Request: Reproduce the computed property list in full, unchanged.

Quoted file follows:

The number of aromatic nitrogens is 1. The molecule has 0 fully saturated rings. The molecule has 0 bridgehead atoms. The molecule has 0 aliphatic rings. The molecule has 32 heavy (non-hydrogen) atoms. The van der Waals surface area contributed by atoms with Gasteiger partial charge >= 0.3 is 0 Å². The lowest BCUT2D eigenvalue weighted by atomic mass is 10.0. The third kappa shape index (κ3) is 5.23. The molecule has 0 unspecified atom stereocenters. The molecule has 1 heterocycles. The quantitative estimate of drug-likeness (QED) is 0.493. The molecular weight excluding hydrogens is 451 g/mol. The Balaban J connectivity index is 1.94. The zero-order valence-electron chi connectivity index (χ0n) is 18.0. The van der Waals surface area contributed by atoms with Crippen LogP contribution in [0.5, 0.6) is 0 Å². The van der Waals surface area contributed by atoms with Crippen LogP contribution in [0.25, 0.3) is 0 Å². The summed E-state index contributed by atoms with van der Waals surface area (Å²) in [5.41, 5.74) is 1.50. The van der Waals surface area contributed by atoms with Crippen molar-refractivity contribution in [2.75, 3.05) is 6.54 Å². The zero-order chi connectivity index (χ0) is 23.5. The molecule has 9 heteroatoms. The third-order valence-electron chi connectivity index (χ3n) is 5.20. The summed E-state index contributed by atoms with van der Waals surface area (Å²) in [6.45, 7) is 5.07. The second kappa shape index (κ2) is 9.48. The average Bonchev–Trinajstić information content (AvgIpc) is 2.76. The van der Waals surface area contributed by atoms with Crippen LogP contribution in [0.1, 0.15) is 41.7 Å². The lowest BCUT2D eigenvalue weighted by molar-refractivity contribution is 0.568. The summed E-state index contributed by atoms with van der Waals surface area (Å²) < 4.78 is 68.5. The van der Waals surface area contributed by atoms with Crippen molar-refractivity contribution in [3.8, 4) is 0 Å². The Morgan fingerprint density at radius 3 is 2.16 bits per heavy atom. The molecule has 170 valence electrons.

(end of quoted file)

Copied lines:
The number of aromatic nitrogens is 1. The molecule has 0 fully saturated rings. The molecule has 0 bridgehead atoms. The molecule has 0 aliphatic rings. The molecule has 32 heavy (non-hydrogen) atoms. The van der Waals surface area contributed by atoms with Gasteiger partial charge >= 0.3 is 0 Å². The lowest BCUT2D eigenvalue weighted by atomic mass is 10.0. The third kappa shape index (κ3) is 5.23. The molecule has 0 unspecified atom stereocenters. The molecule has 1 heterocycles. The quantitative estimate of drug-likeness (QED) is 0.493. The molecular weight excluding hydrogens is 451 g/mol. The Balaban J connectivity index is 1.94. The zero-order valence-electron chi connectivity index (χ0n) is 18.0. The van der Waals surface area contributed by atoms with Crippen LogP contribution in [0.5, 0.6) is 0 Å². The van der Waals surface area contributed by atoms with Crippen LogP contribution in [0.25, 0.3) is 0 Å². The summed E-state index contributed by atoms with van der Waals surface area (Å²) in [5.41, 5.74) is 1.50. The van der Waals surface area contributed by atoms with Crippen molar-refractivity contribution in [2.75, 3.05) is 6.54 Å². The zero-order chi connectivity index (χ0) is 23.5. The molecule has 9 heteroatoms. The third-order valence-electron chi connectivity index (χ3n) is 5.20. The summed E-state index contributed by atoms with van der Waals surface area (Å²) in [6.45, 7) is 5.07. The second kappa shape index (κ2) is 9.48. The average Bonchev–Trinajstić information content (AvgIpc) is 2.76. The van der Waals surface area contributed by atoms with Crippen LogP contribution in [0.1, 0.15) is 41.7 Å². The lowest BCUT2D eigenvalue weighted by molar-refractivity contribution is 0.568. The summed E-state index contributed by atoms with van der Waals surface area (Å²) < 4.78 is 68.5. The van der Waals surface area contributed by atoms with Crippen molar-refractivity contribution in [3.8, 4) is 0 Å². The Morgan fingerprint density at radius 3 is 2.16 bits per heavy atom. The molecule has 170 valence electrons.